Hello, Share Followers. Nobody sees the stock market as a sensible place. It’s about as logical as Chitty Chitty Bang Bang. One of the strangest mysteries is how big oil companies continue to see low share prices even though the cost of the black stuff is soaring. It had a bit of a hiccup few week back, but now it’s aiming for the stars again.
Wildcat Petroleum (WCAT) is the Standard Listed company that lied in its very first RNS exactly one year ago today. More importantly it is rapidly running out of cash, as I noted here, having failed to get anywhere close to executing an RTO as promised 12 months ago. It gets worse.
Inspirit (INSP) snuck out its piss poor results on 29 December at 5.30 pm and today sees its shares down around 14%. You don’t need to be Mystic fecking Meg to know what comes next but a detailed interrogation of those results throws up some ginormous new red flags.
Our old friends at Aquis-listed TruSpine (TSP) have been at it again, releasing interims results to September and announcing yet more delays for its Cervi-LOK product during no-one-is-watching week. Oh, and the cash is running out yet again. What’s not to like?
This is simple enough. The CEO of ADM Energy (ADME) is a lying Osa. The Winnileaks service has been provided with a copy of an email exchange between Osamede Okhomina and Richard “nobody likes me and I don’t care” Jennings of Align Research on 25 and 27 August.
The lower end of the AIM market seems to be littered with small companies that haven’t made any real progress over the years, in terms of shareholder returns, and I’m often left wondering what the point of them being listed is, given the additional costs that involves.
This time last year we were enjoying the lack of restrictions due to Covid, if only for a few days, and so much has changed over the last year. Or perhaps not. So, what has happened over the last year in the alternative energy sector. Was I right in my views that an unfrocking could occur? And what does 2022 hold for this bunch of losers?
It looks like its turkey twizzlers only for the morons owning this stock on this Christmas Eve. As I have noted many times, Dev Clever (DEV) has been monstrously overvalued on fundamentals, promoted by ramping and worse. At 30p the company is valued at £180 million which for a loss-making entity, run from a lock up on an industrial estate and with half year sales of just £2.4 million is bonkers. But at least you could trade out of you wanted. You can’t now. The company says that it has asked the FCA for the suspension of trading in its shares. Just like you used to ask the headmaster to beat you for sinning at school. Whatever…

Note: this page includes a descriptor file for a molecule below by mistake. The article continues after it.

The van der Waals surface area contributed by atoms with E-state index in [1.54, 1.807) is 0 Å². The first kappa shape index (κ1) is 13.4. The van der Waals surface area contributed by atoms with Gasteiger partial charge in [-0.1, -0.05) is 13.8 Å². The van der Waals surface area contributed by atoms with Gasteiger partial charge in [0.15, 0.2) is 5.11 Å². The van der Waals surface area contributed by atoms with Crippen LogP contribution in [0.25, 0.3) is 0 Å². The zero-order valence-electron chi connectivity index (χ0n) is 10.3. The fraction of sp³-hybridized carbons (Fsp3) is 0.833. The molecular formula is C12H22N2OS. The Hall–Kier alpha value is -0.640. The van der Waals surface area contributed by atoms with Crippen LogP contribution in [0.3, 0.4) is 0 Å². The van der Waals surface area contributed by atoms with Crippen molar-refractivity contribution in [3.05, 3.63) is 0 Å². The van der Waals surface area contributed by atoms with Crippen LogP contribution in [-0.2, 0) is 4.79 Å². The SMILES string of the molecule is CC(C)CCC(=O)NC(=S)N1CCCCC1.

It is nearly Christmas, thank goodness. But despite it being the day before Christmas Eve there are still a few things going on, even beyond firmer markets thanks to the German health minister this morning observing that a ‘lockdown isn’t ruled out, but it’s not needed right now’. No wonder markets across Europe are up a bit today. One story that surprised me this morning was the news that Flutter Entertainment (FLTR) – the business most of us remember as Paddy Power – ‘is pleased to announce the acquisition of Sisal, Italy’s leading online gaming operator, from CVC Capital Partners Fund VI for a consideration of €1.913bn/£1.62bn’.
I was madean insider on today’s placing a while back and I am not selling my shares in Kefi (KEFI) for reasons I explain. But I am pretty angry with Harry and understand the ire of many of you. I discuss this. Then it is onto Verditek (VDTK) which looks to owe us all a trading statement and is almost certainly bust already. The target there, at 2.9p, is 0p. I also have words for the FCA here on Financial Promotions and why it should be sending Richard “Gollum” Gill to jail. Finally I look at Eurasia Mining (EUA)
AIM-listed jam-tomorrow internet of things investment company Tern plc (TERN) has announced a fundraise at investee INVMA resulting is an upwards revaluation of its investment. Two other investors have stepped up to the plate in the form of Foresight and Mercia, stumping up £1.925 million between them (presumably of other people’s money) to add to a further investment from Tern of just £0.2 million. Good news for INVMA, as it now has cash – and good news for Tern as at least one hungry mouth to feed has been satiated for the time being.